Agent Orange


Used to Clear the Dense Jungle that Provided Cover for the Enemy

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Agent Orange, named after the color of the stripe on the barrels in which the defoliant sprayed by American forces during the Vietnam War was stored, contained tetrachlorodibenzop dioxin (known as TCDD), one of the most poisonous chemicals ever made by man.

Agent Orange has caused reproductive problems, birth defects, cancer and other diseases in affected people on both sides of the war.

Between 1961 and 1971, the US Army sprayed some 80 million liters of the defoliant, containing 366 kilograms of the highly toxic dioxin, over 30,000 square miles of Southern Vietnam.

C Troop 1/9th operated in many areas of the jungle that was sprayed by Agent Orange. At the time we had no idea how serious being exposed to it could be.

In the early seventies, I decided to get tested for Agent Orange exposure. I drove down to the VA Hospital in Omaha where they checked my vitals, took an x-ray of my chest and shoved me out the door.

Somewhat of a joke back then but it’s effects are taken much more serious now…

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Photo courtesy of Jordan Green

agent-orange

LZ made with Agent Orange

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10 Comments

Filed under Vietnam War

10 responses to “Agent Orange

  1. Thanks for writing about your journey. My dad was a veteran and passed away from lung cancer that they determined was a direct result to exposure to Agent Orange. People don’t understand that it was a very real, very dangerous chemical that is still killing people to this day. My dad never talked about his time over there and I am left wondering what he had to go through. The pictures and paperwork he left behind from that time astonish me. Keep up the writing, because in some small way it helps me get over the grief of losing my dad 5 years ago.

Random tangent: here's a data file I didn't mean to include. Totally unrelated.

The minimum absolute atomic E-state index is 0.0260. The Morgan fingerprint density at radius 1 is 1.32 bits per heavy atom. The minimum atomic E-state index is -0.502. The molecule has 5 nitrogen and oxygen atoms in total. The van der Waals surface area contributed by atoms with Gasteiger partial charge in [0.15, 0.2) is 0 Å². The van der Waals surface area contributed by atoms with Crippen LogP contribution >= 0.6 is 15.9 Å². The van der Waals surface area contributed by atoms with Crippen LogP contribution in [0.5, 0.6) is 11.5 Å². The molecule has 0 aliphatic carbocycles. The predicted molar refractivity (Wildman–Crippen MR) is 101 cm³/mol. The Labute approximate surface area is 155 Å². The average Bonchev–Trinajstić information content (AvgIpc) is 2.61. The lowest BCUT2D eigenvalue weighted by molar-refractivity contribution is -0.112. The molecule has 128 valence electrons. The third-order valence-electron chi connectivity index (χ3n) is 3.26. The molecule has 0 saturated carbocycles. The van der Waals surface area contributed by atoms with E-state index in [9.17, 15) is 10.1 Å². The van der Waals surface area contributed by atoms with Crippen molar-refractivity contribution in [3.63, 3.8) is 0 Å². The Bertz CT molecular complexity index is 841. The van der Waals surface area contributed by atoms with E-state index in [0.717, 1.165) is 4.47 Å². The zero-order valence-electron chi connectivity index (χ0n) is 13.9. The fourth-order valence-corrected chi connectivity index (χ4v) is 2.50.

Best wishes for a healthy future,
    Jill

  2. I would also like to add that my dad was at Fort Knox, KY at about the same time you were. I was wondering if you would be willing to give me a little feedback about some of the things he did (I am not keen on the lingo of the paperwork)? I guess I am just trying to learn more about my dad that I will never get the chance to otherwise. Thanks again.

    Jill

    • usastruck

      Jill,

      I am so sorry to hear about your father.

      Back when your father returned from the war there seemed to be sort of a cover-up about the effects of Agent Orange exposure.

      Like many war veterans, your father chose to keep his war experiences to himself, and I understand you wanting to know more about what he did in the war.

      If you can tell me what his MOS (Military Occupational Specialty) was and perhaps what Unit, he served with in Nam, I could help you understand what he did in Vietnam.

      I have a daughter named Jill, and she is the one that suggested that I write a blog about my Vietnam experiences.

      Once I got started writing I realized it was actually a form of therapy for myself. Thoughts I’ve lived with about Nam for nearly forty years I can express openly in my blog. I just have to be careful how graphic I get.

      Feel free to ask any questions, and I will try to help…

      • Thank you so much for writing me back. I don’t think my dad was in the “field” as it appears you were. From what I can ascertain through the paperwork I do have, he was a Sp5 Transportation Movements Officer 0694. His specialty number was 71N20 and was in Vietnam from 3 Jul 1970 thru 15 Aug 1971. 1 year, 1 month and 13 days. I know I would have always wondered what he would have said if I would have sat down and talked to him about his experience, and in a way you are helping me do that. I would like to say that your ability to be as candid, visual and “graphic” as you are in your blog is commendable. Thank you again.